History a long-standing relationship with the public

History for many is just
events that happen in the past, but for many it is an occupation that requires
studying for decades. Many people consider history as a connection to famous historical
settings. Some popular examples of public history settings are the Sternberg Museum, the historic home of the Unsinkable
Molly Brown, the battle site of Little Big Horn, the VatiMS1 can’s archives, Yellowstone
national park, and all
levels of government. These are all well-known historic settings,
however not all historic settings are famous. Historic settings can be
found in almost every town if looked for. For example, MS2 Hang Man’s Bridge in Hays,
Kansas is historical but only half of the population know of its existence. Public
and academic history has had a long-standing relationship with the
public since the late 1970s.MS3  This essay will discuss the
history behind public history and its meaning, differentiate the elements
between public history and academic history, and the relationship MS4 history has with the public.

            Public history is a
broad range of activities untaken by historians in the subject of
historyMS5 . These historians work on historicMS6 al preservation, archival science, oral and
written history, and museum curating. The public
history field has become increasingly professionalized in Northern America
since the 1970s. Furthermore, it MS7 is a specialty field,
profession, and a course of study which has gained recognition over the years.

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            Public
history and academic history share similar research methods and interpretive
standards. However, there are three essential elements that help distinguish public
history from academic history. These elements are audience, collaboration, and
reflective practice. The idea of public audience was introduced in the
mid-1990s when a group of historians conducted extensive phone interviews with
over a thousand Americans. These phone interviews were an attempt to explore
how Americans understood their pasts and interacted with public history. One of
the interviews goals was to have the interviewed people express their MS8 personal preferences for how historical informationMS9  was passed to share with them. Historians
discovered that the people they interviewed trusted museums the most for its historical
accuracy and information. People trust the history they learn in museums because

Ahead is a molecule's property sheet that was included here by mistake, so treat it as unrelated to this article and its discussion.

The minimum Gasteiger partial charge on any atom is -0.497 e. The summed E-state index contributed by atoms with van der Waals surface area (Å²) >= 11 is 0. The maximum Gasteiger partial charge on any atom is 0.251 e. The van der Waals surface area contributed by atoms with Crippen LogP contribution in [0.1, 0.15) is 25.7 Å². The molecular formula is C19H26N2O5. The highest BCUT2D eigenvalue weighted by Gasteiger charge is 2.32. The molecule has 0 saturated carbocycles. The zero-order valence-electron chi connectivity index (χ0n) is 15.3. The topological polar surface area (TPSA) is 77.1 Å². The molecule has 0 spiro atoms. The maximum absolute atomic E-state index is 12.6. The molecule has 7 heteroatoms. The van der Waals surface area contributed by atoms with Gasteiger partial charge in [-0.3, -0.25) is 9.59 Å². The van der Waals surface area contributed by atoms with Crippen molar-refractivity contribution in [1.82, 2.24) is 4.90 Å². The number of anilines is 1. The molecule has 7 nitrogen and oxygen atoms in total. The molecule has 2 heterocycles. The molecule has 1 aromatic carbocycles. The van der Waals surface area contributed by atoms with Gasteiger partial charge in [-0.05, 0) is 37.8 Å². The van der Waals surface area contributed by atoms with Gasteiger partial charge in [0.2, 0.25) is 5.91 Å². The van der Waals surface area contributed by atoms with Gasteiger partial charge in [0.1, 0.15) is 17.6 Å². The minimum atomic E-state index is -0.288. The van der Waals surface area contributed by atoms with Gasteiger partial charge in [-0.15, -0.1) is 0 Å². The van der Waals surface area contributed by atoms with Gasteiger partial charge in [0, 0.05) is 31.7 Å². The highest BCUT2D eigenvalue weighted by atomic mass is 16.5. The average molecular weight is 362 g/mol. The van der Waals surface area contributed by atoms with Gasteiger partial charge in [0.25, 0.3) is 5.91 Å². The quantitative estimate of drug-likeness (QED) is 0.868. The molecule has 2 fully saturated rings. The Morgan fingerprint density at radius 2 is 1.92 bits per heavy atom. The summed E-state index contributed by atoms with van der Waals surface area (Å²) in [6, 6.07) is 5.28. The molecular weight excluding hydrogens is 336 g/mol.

the information was presented, designed, and collected by professionals. Second,
museum exhibits allow patrons of the public to interact directly with the real
objects of history. For example, holding and touching objects in the
Exploration Room of the museum helps its patrons to understand and grasp the
historic value. When asked what they do not trust for historical information, movies
and television programs were labeled as untrustworthy by almost every person
interviewed. An example of an untrustworthy historical movie is Mel Gibson’s
Apocalypto, in which it shows the decline of a Mayan Kingdom with little to no
historical accuracy.

            The public can decide
what and how they choose to learn and relate to history and the past. “Respecting
the public’s ownership over their own history demands the recognition of
practice of shared authority.” (…….) a term historian Michael Frisch developed during
his work. Shared historical authority is a trend in
museums and historical institutions in which they aim to open the
interpretation of history to the public audience. They describe shared authority
as a collaboration between historians and the public because neither are the
sole interpreters of history.

Public historians have been collaborating with non-historians
across the world, while academic research gives preference to textual sources.
For example, legal documents, maps, and letters. Academic historians are also
known to work alone, where as public historians work with a wide range of
working individuals, such as archaeologists, architects, art historians, and curators.

The collaborative job a public historian adapts
to shows that the person must function as a professional of their study and
understand the jobs expectations. These historians must be trained and ready to
explain their works, finding, and standards to the public. Collaboration with
the public and people who do not study history can make it difficult to agree
on ideas and maintain focus on goals. Historians must engage in reflective practice,
discussing what worked and what did not work from experiences and testing from
pervious situations to successful approach new projects. Therefore, public
historians must become Master of Study and interpretation of their professional
standards and of history itself.

Reflective practice is a way of studying your own experiences to improve
the way you work. The act of reflection is a great way to increase confidence
and become a more proactive and qualified professional.

 

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 MS3With
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